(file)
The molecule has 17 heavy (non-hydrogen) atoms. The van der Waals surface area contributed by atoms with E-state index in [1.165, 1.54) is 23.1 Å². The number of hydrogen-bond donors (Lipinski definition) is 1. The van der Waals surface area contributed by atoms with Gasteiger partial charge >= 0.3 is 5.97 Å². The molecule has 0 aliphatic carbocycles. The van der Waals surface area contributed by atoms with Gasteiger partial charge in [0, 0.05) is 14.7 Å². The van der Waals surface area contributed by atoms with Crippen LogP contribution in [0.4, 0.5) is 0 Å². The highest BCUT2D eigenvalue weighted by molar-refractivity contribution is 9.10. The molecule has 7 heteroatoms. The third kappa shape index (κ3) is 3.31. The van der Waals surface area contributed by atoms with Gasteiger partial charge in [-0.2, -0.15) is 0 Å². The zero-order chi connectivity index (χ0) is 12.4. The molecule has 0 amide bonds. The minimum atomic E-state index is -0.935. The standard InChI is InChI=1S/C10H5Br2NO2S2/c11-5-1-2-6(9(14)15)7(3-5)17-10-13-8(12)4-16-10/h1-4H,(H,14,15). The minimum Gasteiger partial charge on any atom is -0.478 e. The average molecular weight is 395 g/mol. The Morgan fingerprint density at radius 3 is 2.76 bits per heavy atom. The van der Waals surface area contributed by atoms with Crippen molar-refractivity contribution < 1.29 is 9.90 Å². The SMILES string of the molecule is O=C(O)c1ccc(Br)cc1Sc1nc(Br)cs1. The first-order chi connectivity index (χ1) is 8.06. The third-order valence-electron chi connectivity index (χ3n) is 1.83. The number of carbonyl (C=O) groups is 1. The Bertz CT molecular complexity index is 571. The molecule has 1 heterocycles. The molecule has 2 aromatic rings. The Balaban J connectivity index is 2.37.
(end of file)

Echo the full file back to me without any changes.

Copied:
The molecule has 17 heavy (non-hydrogen) atoms. The van der Waals surface area contributed by atoms with E-state index in [1.165, 1.54) is 23.1 Å². The number of hydrogen-bond donors (Lipinski definition) is 1. The van der Waals surface area contributed by atoms with Gasteiger partial charge >= 0.3 is 5.97 Å². The molecule has 0 aliphatic carbocycles. The van der Waals surface area contributed by atoms with Gasteiger partial charge in [0, 0.05) is 14.7 Å². The van der Waals surface area contributed by atoms with Crippen LogP contribution in [0.4, 0.5) is 0 Å². The highest BCUT2D eigenvalue weighted by molar-refractivity contribution is 9.10. The molecule has 7 heteroatoms. The third kappa shape index (κ3) is 3.31. The van der Waals surface area contributed by atoms with Gasteiger partial charge in [-0.2, -0.15) is 0 Å². The zero-order chi connectivity index (χ0) is 12.4. The molecule has 0 amide bonds. The minimum atomic E-state index is -0.935. The standard InChI is InChI=1S/C10H5Br2NO2S2/c11-5-1-2-6(9(14)15)7(3-5)17-10-13-8(12)4-16-10/h1-4H,(H,14,15). The minimum Gasteiger partial charge on any atom is -0.478 e. The average molecular weight is 395 g/mol. The Morgan fingerprint density at radius 3 is 2.76 bits per heavy atom. The van der Waals surface area contributed by atoms with Crippen molar-refractivity contribution < 1.29 is 9.90 Å². The SMILES string of the molecule is O=C(O)c1ccc(Br)cc1Sc1nc(Br)cs1. The first-order chi connectivity index (χ1) is 8.06. The third-order valence-electron chi connectivity index (χ3n) is 1.83. The number of carbonyl (C=O) groups is 1. The Bertz CT molecular complexity index is 571. The molecule has 1 heterocycles. The molecule has 2 aromatic rings. The Balaban J connectivity index is 2.37.